Carpooling popular at Jeremy Ranch
After a year in use and despite nay-saying, the Park and Ride lot at Jeremy Ranch has been a huge success.
Despite concerns from the community about it being an eyesore, Kevin Callahan, Summit County public works administrator said he always knew it would be popular.
"We had requests for a good period of time to help commuters heading down to the Salt Lake Valley," he said. "We didn’t have anybody who said, if you build it, we’ll use it, but we identified that several thousand people live in the area and work in Salt Lake every day."
Callahan said Park and Rides have been in use in other communities for some time and were always successful.
Sue Follett of Coalville wishes there was one in the north end of the county.
"A lot of us drive to Kimball Junction and add to the pollution," she said.
Follett was waiting at the Park and Ride Monday evening after getting off work in Park City to meet up with her daughter and drive together to Salt Lake City.
"We’re saving gas, basically doing a ride share," she said.
Another indication that Summit County residents are looking for better alternatives to driving down the canyon are the requests for a bus service up Parley’s Canyon.
The logistics of that are complicated, Callahan said, and may be long in coming. But the Park City Transit bus that stops at the Park and Ride enables people coming from Salt Lake City to park in Jeremy Ranch and ride into the city saving gas and not having to worry about parking.
The potential this concept has for lessening parking woes in the city has spurred proposals to build a Park and Ride on the south side of the freeway.
Callahan said they’re looking into this, but haven’t identified a suitable piece of property yet.
The lot in Jeremy Ranch was surplus land belonging to the Utah Department of Transportation that agreed to have it paved.
Several rules protect the integrity of the site as a Ride and Share. No vehicles are allowed to be left with "For Sale" signs and "big rigs" are not allowed to use the lot for sleeping at night.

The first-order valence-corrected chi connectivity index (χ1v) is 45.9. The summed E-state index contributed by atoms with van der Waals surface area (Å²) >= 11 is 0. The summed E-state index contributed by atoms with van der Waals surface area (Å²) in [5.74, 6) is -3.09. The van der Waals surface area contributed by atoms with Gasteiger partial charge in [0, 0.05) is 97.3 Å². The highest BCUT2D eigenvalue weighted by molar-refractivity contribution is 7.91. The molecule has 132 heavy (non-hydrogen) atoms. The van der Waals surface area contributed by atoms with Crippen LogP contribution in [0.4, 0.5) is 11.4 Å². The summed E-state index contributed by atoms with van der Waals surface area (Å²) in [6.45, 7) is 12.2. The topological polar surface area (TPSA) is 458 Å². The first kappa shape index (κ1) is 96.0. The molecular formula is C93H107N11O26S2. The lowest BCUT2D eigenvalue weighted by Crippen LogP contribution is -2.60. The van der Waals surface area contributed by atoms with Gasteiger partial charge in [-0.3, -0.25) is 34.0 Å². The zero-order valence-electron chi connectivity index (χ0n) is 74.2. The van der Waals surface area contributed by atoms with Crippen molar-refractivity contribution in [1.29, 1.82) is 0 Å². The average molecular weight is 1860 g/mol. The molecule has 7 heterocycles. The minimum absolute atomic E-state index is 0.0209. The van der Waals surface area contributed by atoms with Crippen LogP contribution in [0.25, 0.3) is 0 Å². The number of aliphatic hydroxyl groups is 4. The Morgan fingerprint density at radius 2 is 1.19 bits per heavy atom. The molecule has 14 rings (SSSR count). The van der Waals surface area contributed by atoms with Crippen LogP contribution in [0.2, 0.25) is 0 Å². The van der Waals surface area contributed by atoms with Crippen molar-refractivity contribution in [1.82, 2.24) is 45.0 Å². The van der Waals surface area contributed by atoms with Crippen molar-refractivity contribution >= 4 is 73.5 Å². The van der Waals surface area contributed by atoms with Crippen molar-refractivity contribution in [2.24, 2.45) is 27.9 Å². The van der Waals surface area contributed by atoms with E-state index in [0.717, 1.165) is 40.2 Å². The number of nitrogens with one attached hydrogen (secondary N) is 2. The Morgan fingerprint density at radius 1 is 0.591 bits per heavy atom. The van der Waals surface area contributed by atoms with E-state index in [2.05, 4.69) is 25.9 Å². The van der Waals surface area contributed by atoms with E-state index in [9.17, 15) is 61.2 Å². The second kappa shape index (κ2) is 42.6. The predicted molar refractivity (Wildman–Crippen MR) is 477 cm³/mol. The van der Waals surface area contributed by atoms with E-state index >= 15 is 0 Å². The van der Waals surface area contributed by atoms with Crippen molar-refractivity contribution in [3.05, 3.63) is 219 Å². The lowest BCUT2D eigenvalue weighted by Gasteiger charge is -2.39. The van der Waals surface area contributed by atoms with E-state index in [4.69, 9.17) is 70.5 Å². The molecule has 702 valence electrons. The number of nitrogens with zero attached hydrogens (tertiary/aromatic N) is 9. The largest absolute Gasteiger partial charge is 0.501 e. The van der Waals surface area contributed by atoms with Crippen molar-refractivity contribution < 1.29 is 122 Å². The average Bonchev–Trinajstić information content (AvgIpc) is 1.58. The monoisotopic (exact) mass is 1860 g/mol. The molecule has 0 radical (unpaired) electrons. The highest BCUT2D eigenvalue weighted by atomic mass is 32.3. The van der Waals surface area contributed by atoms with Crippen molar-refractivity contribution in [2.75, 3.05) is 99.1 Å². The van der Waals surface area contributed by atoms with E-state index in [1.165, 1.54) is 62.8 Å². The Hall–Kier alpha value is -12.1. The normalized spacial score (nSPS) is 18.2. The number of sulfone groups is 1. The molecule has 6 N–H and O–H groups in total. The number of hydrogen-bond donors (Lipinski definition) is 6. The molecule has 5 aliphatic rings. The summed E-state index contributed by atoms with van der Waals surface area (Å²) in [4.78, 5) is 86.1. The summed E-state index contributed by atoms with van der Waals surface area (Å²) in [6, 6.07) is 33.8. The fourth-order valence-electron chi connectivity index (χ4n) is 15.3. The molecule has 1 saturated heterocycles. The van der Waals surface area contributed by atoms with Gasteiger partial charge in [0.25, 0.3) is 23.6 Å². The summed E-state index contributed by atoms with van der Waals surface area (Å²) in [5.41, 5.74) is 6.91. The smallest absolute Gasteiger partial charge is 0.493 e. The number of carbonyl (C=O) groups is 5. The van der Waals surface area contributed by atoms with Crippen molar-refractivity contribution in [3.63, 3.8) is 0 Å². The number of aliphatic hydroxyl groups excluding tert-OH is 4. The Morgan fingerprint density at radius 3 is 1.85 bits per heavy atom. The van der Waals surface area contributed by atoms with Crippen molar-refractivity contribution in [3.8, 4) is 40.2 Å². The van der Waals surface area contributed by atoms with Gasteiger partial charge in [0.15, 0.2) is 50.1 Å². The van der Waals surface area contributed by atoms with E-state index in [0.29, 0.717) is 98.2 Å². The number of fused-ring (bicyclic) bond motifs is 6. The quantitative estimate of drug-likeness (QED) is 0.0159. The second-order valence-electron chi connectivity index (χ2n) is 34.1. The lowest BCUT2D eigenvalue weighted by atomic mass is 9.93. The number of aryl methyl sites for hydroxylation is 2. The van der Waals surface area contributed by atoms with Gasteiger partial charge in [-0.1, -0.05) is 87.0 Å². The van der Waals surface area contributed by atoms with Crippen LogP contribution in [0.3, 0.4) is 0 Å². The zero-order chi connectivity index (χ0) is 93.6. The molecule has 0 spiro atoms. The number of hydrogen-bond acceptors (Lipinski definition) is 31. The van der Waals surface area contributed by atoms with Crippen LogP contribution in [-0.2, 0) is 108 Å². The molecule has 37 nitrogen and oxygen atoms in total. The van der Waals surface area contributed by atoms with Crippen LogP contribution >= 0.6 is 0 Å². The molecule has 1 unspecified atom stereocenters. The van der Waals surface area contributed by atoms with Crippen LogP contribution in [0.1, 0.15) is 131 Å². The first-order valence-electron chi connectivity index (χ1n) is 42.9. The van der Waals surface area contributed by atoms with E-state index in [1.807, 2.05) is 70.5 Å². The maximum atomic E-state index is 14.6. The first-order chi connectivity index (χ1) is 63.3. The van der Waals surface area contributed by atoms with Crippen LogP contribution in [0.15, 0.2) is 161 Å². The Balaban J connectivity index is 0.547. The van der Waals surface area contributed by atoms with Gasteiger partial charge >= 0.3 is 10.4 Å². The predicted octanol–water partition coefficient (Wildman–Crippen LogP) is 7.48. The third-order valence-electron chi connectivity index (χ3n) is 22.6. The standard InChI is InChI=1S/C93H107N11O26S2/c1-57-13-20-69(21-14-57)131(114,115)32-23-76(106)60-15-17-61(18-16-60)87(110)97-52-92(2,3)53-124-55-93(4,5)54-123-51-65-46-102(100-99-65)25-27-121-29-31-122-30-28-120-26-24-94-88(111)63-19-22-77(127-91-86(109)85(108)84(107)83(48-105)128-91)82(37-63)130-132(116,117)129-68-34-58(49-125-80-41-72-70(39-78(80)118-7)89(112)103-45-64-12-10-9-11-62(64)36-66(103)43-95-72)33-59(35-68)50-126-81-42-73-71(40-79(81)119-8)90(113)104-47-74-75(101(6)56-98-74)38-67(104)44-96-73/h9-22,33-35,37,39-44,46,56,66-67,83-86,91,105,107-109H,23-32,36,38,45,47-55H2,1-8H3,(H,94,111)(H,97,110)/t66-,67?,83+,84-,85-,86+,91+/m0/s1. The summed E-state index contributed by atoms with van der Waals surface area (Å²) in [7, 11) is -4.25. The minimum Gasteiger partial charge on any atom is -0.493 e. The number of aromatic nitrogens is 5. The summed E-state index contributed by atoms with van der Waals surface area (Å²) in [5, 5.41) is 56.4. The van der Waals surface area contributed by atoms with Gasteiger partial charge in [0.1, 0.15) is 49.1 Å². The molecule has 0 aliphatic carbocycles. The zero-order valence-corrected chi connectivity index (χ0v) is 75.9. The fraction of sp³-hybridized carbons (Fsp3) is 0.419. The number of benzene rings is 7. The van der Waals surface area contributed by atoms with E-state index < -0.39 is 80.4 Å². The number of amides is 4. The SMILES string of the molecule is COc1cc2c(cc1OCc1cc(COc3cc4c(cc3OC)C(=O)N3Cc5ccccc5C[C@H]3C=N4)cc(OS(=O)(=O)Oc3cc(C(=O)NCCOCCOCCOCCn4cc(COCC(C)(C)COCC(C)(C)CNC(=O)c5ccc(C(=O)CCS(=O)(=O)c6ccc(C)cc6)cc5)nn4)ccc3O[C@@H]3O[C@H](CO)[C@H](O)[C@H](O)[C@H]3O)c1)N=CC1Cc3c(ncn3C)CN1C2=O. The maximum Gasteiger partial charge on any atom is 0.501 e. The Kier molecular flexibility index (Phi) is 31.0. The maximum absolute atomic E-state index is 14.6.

One of the remarkable aspects of the lot’s success is how informal the carpooling is.
"It’s supported by individual initiative right now," Callahan said. "There’s a lot of informal activity of people thinking it’s a good spot to hook up and share a ride."
Its careful designing gained the support of the Jeremy Ranch home-owner’s association and the private security firm employed by association agreed to include the lot in its route, Callahan said.
Its close proximity to the Jeremy Store also increases the area’s safety, he added.
Nedra Richins, a manager for the store, said she too always knew it would be successful.
"I know people were really apprehensive about it, wondering if it would really work, but we’d have people want to park cars here for safety, and it’s been busy since day one," she said.
The increased traffic hasn’t hurt, she said, since traffic has always been "rotten" at her location.
Last winter, she saw a lot of parents drop off teenagers to catch the bus up to The Canyons.
"I’m very happy to see level of use it’s getting," Callahan said.
Park and Ride
Jeremy Ranch Exit on the north side of I-80. South west of The Jeremy Store.
Support Local Journalism
Support Local Journalism
Readers around Park City and Summit County make the Park Record's work possible. Your financial contribution supports our efforts to deliver quality, locally relevant journalism.
Now more than ever, your support is critical to help us keep our community informed about the evolving coronavirus pandemic and the impact it is having locally. Every contribution, however large or small, will make a difference.
Each donation will be used exclusively for the development and creation of increased news coverage.
Start a dialogue, stay on topic and be civil.
If you don't follow the rules, your comment may be deleted.
User Legend: Moderator Trusted User
Park City readies gathering about contaminated soils amid continued worries about health, environment
Park City next week has scheduled an informational event centered on the municipal government’s controversial efforts to develop a facility to store soils contaminated during Park City’s silver-mining era.